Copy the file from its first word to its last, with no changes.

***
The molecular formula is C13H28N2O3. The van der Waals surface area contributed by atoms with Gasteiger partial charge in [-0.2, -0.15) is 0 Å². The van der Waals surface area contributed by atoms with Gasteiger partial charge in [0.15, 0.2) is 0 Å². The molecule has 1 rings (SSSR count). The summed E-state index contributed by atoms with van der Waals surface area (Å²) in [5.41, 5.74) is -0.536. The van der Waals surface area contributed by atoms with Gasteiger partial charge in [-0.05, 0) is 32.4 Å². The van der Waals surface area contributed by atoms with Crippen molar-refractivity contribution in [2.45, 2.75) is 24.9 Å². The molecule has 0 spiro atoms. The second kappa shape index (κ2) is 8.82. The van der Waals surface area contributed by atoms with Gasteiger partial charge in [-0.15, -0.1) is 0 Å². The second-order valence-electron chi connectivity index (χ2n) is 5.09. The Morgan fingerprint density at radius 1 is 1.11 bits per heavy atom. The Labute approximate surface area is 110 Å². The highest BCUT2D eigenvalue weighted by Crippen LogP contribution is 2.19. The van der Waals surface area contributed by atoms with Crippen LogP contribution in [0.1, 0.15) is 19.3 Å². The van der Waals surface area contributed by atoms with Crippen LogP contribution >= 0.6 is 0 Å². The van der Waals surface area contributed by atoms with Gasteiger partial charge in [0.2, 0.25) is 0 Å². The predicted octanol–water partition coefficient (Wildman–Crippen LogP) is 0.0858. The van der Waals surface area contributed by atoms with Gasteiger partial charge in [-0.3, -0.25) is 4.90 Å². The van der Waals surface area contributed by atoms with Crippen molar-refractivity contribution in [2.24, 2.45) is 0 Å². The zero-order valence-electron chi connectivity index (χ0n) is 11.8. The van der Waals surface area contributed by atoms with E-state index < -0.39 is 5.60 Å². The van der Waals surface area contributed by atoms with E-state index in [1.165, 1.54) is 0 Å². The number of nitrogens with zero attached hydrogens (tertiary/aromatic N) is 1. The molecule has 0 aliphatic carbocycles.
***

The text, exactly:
The molecular formula is C13H28N2O3. The van der Waals surface area contributed by atoms with Gasteiger partial charge in [-0.2, -0.15) is 0 Å². The van der Waals surface area contributed by atoms with Gasteiger partial charge in [0.15, 0.2) is 0 Å². The molecule has 1 rings (SSSR count). The summed E-state index contributed by atoms with van der Waals surface area (Å²) in [5.41, 5.74) is -0.536. The van der Waals surface area contributed by atoms with Gasteiger partial charge in [-0.05, 0) is 32.4 Å². The van der Waals surface area contributed by atoms with Crippen molar-refractivity contribution in [2.45, 2.75) is 24.9 Å². The molecule has 0 spiro atoms. The second kappa shape index (κ2) is 8.82. The van der Waals surface area contributed by atoms with Gasteiger partial charge in [-0.15, -0.1) is 0 Å². The second-order valence-electron chi connectivity index (χ2n) is 5.09. The Morgan fingerprint density at radius 1 is 1.11 bits per heavy atom. The Labute approximate surface area is 110 Å². The highest BCUT2D eigenvalue weighted by Crippen LogP contribution is 2.19. The van der Waals surface area contributed by atoms with Crippen LogP contribution in [0.1, 0.15) is 19.3 Å². The van der Waals surface area contributed by atoms with Crippen LogP contribution >= 0.6 is 0 Å². The van der Waals surface area contributed by atoms with Gasteiger partial charge in [0.2, 0.25) is 0 Å². The predicted octanol–water partition coefficient (Wildman–Crippen LogP) is 0.0858. The van der Waals surface area contributed by atoms with Gasteiger partial charge in [-0.3, -0.25) is 4.90 Å². The van der Waals surface area contributed by atoms with Crippen molar-refractivity contribution in [2.24, 2.45) is 0 Å². The zero-order valence-electron chi connectivity index (χ0n) is 11.8. The van der Waals surface area contributed by atoms with E-state index < -0.39 is 5.60 Å². The van der Waals surface area contributed by atoms with E-state index in [1.165, 1.54) is 0 Å². The number of nitrogens with zero attached hydrogens (tertiary/aromatic N) is 1. The molecule has 0 aliphatic carbocycles.